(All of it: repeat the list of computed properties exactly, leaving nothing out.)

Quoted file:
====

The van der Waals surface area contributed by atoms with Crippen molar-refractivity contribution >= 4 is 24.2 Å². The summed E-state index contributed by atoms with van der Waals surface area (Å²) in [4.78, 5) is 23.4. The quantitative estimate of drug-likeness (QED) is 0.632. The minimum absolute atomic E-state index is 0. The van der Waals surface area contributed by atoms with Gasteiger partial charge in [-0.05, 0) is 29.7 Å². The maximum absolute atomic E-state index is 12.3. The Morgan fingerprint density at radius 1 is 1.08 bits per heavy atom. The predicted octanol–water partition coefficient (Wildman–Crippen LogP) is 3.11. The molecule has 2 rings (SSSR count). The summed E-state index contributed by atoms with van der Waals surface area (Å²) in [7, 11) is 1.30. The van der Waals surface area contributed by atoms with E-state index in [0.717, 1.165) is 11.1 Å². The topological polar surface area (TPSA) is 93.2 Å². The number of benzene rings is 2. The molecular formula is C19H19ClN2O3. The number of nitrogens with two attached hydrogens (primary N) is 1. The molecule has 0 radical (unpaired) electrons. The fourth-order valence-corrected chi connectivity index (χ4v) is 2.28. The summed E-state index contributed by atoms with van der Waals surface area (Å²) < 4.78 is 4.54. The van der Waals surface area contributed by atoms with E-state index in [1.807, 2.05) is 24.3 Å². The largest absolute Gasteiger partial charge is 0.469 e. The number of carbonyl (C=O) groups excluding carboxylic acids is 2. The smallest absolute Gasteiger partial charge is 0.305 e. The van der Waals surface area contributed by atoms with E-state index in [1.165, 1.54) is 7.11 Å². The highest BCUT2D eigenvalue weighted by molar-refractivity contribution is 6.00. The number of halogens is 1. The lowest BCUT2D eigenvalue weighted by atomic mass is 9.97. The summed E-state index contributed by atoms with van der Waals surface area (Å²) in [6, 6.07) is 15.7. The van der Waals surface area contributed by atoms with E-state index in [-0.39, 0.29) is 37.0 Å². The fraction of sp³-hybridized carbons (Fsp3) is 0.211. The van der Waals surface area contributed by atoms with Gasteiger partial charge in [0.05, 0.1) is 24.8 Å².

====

The van der Waals surface area contributed by atoms with Crippen molar-refractivity contribution >= 4 is 24.2 Å². The summed E-state index contributed by atoms with van der Waals surface area (Å²) in [4.78, 5) is 23.4. The quantitative estimate of drug-likeness (QED) is 0.632. The minimum absolute atomic E-state index is 0. The van der Waals surface area contributed by atoms with Gasteiger partial charge in [-0.05, 0) is 29.7 Å². The maximum absolute atomic E-state index is 12.3. The Morgan fingerprint density at radius 1 is 1.08 bits per heavy atom. The predicted octanol–water partition coefficient (Wildman–Crippen LogP) is 3.11. The molecule has 2 rings (SSSR count). The summed E-state index contributed by atoms with van der Waals surface area (Å²) in [7, 11) is 1.30. The van der Waals surface area contributed by atoms with E-state index in [0.717, 1.165) is 11.1 Å². The topological polar surface area (TPSA) is 93.2 Å². The number of benzene rings is 2. The molecular formula is C19H19ClN2O3. The number of nitrogens with two attached hydrogens (primary N) is 1. The molecule has 0 radical (unpaired) electrons. The fourth-order valence-corrected chi connectivity index (χ4v) is 2.28. The summed E-state index contributed by atoms with van der Waals surface area (Å²) < 4.78 is 4.54. The van der Waals surface area contributed by atoms with E-state index in [1.807, 2.05) is 24.3 Å². The largest absolute Gasteiger partial charge is 0.469 e. The number of carbonyl (C=O) groups excluding carboxylic acids is 2. The smallest absolute Gasteiger partial charge is 0.305 e. The van der Waals surface area contributed by atoms with E-state index in [1.165, 1.54) is 7.11 Å². The highest BCUT2D eigenvalue weighted by molar-refractivity contribution is 6.00. The number of halogens is 1. The lowest BCUT2D eigenvalue weighted by atomic mass is 9.97. The summed E-state index contributed by atoms with van der Waals surface area (Å²) in [6, 6.07) is 15.7. The van der Waals surface area contributed by atoms with E-state index in [-0.39, 0.29) is 37.0 Å². The fraction of sp³-hybridized carbons (Fsp3) is 0.211. The van der Waals surface area contributed by atoms with Gasteiger partial charge in [0.05, 0.1) is 24.8 Å².